Michael Bennett: A Candid View of Life On and Off the Field
Updated: Mar 7, 2018
Original article: HuffingtonPost.com
When I arrive at his house, Michael Bennett stands statuesque in his kitchen stirring a bowl of grits while holding his youngest of three daughters as she looks on, studying her dad. The Seahawks defensive end and founder of The Bennett Foundation — an organization that combats childhood obesity through education and nutritional programs — sits down with me for a surprisingly candid interview where he reveals his innermost struggles on the field, the elements that fuel his game, why he was overlooked in high school and the real reason he plays.
Now entering his sixth year in the NFL, Bennett has emerged as one of the most prominent players in the league, notably putting himself on the map in 2013 as a key contributor to the defensive unit that ranked first in the NFL and went on to win Super Bowl XLVIII.
Originally from a town of just a few thousand in Louisiana where most of his relatives lived on the same street, Mike looks back to the years that primed him for what was to come: “I harnessed my skills of being tough when I used to tackle with my cousins in the front yard all day, and I got my hard-core attitude about life from my Grandpa,” he recalls. “Staying focused, working hard and not getting deterred because that’s the way he was.”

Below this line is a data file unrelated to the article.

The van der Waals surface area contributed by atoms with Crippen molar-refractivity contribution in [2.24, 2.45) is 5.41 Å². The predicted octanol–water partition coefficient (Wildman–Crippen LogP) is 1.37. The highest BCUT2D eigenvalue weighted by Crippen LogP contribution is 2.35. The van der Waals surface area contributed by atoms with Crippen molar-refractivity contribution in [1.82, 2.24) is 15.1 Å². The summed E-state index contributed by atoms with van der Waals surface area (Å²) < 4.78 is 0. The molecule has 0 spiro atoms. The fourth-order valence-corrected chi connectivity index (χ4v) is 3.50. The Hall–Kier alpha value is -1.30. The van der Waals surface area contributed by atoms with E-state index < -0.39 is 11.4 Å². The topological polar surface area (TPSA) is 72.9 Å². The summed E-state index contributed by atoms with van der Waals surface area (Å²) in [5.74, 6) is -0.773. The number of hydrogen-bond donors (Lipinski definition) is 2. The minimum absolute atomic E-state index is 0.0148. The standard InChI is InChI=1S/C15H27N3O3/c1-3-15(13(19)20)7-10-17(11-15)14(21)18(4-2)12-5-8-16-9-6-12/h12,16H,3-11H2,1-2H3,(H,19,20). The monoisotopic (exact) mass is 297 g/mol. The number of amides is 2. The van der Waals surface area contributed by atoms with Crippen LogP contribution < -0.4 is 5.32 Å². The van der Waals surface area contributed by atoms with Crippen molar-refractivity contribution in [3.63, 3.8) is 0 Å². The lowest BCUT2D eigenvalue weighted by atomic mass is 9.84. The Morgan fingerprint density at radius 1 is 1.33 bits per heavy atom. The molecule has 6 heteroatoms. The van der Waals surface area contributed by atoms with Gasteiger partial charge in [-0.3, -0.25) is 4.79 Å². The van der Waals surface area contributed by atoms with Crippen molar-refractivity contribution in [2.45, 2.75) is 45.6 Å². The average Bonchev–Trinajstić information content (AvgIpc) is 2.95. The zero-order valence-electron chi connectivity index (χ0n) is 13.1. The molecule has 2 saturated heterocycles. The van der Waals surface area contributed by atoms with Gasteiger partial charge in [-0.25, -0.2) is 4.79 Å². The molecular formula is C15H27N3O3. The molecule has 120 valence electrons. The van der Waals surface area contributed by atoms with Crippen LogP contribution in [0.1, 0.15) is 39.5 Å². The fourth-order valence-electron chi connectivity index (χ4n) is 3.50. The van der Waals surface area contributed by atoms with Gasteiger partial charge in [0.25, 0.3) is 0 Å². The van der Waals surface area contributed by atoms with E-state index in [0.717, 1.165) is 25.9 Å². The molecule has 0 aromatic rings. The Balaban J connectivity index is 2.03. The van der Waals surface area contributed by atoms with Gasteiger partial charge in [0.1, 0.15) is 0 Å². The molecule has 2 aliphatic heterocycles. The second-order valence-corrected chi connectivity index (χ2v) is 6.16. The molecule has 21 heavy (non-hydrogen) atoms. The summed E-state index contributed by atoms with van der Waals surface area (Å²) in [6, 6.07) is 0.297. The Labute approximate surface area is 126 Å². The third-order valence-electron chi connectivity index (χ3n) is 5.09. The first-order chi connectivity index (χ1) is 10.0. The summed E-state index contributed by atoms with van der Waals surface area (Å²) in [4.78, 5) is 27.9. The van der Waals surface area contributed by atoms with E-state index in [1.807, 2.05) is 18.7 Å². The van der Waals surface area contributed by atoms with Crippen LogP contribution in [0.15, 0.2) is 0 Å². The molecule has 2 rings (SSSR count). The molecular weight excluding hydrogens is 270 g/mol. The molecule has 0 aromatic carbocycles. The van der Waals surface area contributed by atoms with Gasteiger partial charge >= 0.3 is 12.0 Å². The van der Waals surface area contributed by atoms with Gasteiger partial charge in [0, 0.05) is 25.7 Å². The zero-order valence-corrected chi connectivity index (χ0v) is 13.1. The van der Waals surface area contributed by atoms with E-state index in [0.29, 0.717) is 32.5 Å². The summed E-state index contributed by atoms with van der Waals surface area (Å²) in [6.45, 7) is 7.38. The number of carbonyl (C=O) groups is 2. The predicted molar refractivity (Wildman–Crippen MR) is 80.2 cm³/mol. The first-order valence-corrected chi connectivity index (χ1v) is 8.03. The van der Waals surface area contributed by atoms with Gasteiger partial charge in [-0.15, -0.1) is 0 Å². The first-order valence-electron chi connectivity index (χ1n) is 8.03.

The second of five children, Mike and two other siblings were sent to live with his father - who would later become his flag football coach and strongest ally — in Texas while the youngest two stayed with his mom. “By the time my mom was twenty she had five kids,” he shares. “It was difficult growing up like that.”